Targets, attitudes, and goals of psychiatrists treating patients with schizophrenia: key outcome drivers, role of quality of life, and place of long-acting antipsychotics
Authors de Bartolomeis A, Fagiolini A, Vaggi M, Vampini C
Received 11 September 2015
Accepted for publication 30 October 2015
Published 11 January 2016 Volume 2016:12 Pages 99—108
Checked for plagiarism Yes
Review by Single-blind
Peer reviewer comments 3
Editor who approved publication: Dr Roger Pinder
Andrea de Bartolomeis,1 Andrea Fagiolini,2 Marco Vaggi,3 Claudio Vampini4
1Section of Psychiatry and Treatment Resistant Psychosis, Department of Neuroscience, University of Naples Federico II, Naples, Italy; 2Department of Molecular and Developmental Medicine, School of Medicine, University of Siena, Siena, Italy; 3Mental Health and Drug Addiction Department, Genovese, Genoa, Italy; 4Department of Mental Health, Ospedale Civile Maggiore and ULSS 20, Verona, Italy
Purpose: This survey of Italian psychiatrists was conducted to better define drivers of schizophrenia treatment choice in real-life practice, particularly for use of long-acting injectable (LAI) antipsychotics.
Methods: Between October 15 and December 15, 2014, 1,000 surveys were sent to psychiatrists who treat schizophrenic patients; 709 completed questionnaires were analyzed (71% response rate).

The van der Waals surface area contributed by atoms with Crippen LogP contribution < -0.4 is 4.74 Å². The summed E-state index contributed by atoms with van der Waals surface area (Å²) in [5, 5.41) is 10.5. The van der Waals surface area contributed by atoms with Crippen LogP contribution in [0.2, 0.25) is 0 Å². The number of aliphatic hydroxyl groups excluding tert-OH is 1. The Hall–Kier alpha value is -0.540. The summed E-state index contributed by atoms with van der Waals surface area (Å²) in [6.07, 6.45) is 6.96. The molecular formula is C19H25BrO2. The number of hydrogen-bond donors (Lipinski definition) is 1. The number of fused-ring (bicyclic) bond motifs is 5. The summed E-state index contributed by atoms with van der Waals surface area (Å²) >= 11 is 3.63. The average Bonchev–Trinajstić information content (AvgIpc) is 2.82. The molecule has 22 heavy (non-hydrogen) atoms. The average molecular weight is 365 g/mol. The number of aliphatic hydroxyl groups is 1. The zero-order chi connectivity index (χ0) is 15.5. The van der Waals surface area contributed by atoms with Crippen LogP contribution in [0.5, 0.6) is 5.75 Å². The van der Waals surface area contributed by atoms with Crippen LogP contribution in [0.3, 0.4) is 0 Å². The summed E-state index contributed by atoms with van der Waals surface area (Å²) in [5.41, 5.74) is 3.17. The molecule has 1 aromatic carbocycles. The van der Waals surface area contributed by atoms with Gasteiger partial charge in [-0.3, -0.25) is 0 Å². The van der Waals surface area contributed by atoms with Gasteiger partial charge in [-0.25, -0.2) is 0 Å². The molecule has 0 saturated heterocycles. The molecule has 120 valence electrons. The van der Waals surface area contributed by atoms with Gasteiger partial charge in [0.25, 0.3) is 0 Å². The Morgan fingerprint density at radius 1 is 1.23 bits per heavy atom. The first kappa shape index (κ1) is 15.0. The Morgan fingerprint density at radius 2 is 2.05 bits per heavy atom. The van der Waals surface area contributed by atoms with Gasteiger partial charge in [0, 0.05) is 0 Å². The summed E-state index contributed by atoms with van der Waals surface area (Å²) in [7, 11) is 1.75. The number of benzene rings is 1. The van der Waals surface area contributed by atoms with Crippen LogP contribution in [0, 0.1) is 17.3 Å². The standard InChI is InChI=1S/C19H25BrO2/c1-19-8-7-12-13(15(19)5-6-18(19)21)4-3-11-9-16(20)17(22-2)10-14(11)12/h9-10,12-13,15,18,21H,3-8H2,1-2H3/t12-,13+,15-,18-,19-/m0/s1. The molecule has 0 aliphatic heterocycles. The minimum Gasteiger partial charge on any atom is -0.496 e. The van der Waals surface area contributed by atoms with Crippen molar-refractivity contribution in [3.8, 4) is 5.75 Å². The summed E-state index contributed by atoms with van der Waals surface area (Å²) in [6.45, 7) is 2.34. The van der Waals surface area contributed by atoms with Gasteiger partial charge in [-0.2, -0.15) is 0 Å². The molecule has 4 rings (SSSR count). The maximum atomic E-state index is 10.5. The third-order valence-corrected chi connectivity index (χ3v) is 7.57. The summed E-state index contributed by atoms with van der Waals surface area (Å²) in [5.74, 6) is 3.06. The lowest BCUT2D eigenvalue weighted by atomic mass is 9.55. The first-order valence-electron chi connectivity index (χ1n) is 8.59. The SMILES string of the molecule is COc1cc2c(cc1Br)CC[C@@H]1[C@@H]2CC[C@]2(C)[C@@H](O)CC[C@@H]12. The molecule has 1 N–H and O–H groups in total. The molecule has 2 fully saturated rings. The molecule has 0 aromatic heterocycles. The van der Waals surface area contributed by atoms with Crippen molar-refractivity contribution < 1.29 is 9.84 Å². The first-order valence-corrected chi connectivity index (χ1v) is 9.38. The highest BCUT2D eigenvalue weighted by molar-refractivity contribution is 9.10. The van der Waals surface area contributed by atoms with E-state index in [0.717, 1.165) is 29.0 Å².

Results: The two most important factors determining therapy success were efficacy (75% of responses) and tolerability (45%) followed by global functioning (24%) and quality of life (17%). LAI antipsychotics were most often used to facilitate regular treatment monitoring (49%), and 41% of psychiatrists thought that patients with low adherence who had failed oral therapy were well-suited for LAI antipsychotics. Only 4% of respondents saw LAI antipsychotics as appropriate for patients without other therapeutic options.
Conclusion: Although efficacy and tolerability were the most common factors used to evaluate treatment success in schizophrenia, psychiatrists also consider QoL and global functioning to be important.
Keywords: quality of life, long-acting injectable antipsychotics, schizophrenia, survey
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